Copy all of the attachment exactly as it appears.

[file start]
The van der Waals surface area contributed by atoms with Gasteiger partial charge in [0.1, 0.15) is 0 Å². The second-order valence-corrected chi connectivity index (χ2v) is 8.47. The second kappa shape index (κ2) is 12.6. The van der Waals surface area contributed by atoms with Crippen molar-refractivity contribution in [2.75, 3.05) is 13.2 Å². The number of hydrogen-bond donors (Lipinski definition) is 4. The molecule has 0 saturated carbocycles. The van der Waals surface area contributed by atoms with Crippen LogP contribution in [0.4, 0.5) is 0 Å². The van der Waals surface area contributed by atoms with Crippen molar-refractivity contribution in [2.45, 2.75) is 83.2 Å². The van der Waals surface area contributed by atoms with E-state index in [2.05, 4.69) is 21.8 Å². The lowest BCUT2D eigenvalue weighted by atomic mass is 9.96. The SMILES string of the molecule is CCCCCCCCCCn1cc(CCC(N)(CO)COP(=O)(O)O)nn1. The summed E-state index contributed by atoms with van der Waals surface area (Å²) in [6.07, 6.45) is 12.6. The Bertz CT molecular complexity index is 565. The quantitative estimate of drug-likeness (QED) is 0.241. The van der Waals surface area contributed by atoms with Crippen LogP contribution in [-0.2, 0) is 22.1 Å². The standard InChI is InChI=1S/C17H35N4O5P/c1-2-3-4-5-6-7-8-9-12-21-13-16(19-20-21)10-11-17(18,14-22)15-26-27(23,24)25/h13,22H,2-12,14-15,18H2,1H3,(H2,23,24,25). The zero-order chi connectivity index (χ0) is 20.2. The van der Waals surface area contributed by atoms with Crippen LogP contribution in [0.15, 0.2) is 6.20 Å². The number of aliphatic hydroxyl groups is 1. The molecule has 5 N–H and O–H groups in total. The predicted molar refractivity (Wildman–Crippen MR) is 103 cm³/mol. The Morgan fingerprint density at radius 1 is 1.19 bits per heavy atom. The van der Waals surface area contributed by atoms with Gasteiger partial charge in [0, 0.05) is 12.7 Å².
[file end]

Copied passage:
The van der Waals surface area contributed by atoms with Gasteiger partial charge in [0.1, 0.15) is 0 Å². The second-order valence-corrected chi connectivity index (χ2v) is 8.47. The second kappa shape index (κ2) is 12.6. The van der Waals surface area contributed by atoms with Crippen molar-refractivity contribution in [2.75, 3.05) is 13.2 Å². The number of hydrogen-bond donors (Lipinski definition) is 4. The molecule has 0 saturated carbocycles. The van der Waals surface area contributed by atoms with Crippen LogP contribution in [0.4, 0.5) is 0 Å². The van der Waals surface area contributed by atoms with Crippen molar-refractivity contribution in [2.45, 2.75) is 83.2 Å². The van der Waals surface area contributed by atoms with E-state index in [2.05, 4.69) is 21.8 Å². The lowest BCUT2D eigenvalue weighted by atomic mass is 9.96. The SMILES string of the molecule is CCCCCCCCCCn1cc(CCC(N)(CO)COP(=O)(O)O)nn1. The summed E-state index contributed by atoms with van der Waals surface area (Å²) in [6.07, 6.45) is 12.6. The Bertz CT molecular complexity index is 565. The quantitative estimate of drug-likeness (QED) is 0.241. The van der Waals surface area contributed by atoms with Crippen LogP contribution in [-0.2, 0) is 22.1 Å². The standard InChI is InChI=1S/C17H35N4O5P/c1-2-3-4-5-6-7-8-9-12-21-13-16(19-20-21)10-11-17(18,14-22)15-26-27(23,24)25/h13,22H,2-12,14-15,18H2,1H3,(H2,23,24,25). The zero-order chi connectivity index (χ0) is 20.2. The van der Waals surface area contributed by atoms with Crippen LogP contribution in [0.15, 0.2) is 6.20 Å². The number of aliphatic hydroxyl groups is 1. The molecule has 5 N–H and O–H groups in total. The predicted molar refractivity (Wildman–Crippen MR) is 103 cm³/mol. The Morgan fingerprint density at radius 1 is 1.19 bits per heavy atom. The van der Waals surface area contributed by atoms with Gasteiger partial charge in [0, 0.05) is 12.7 Å².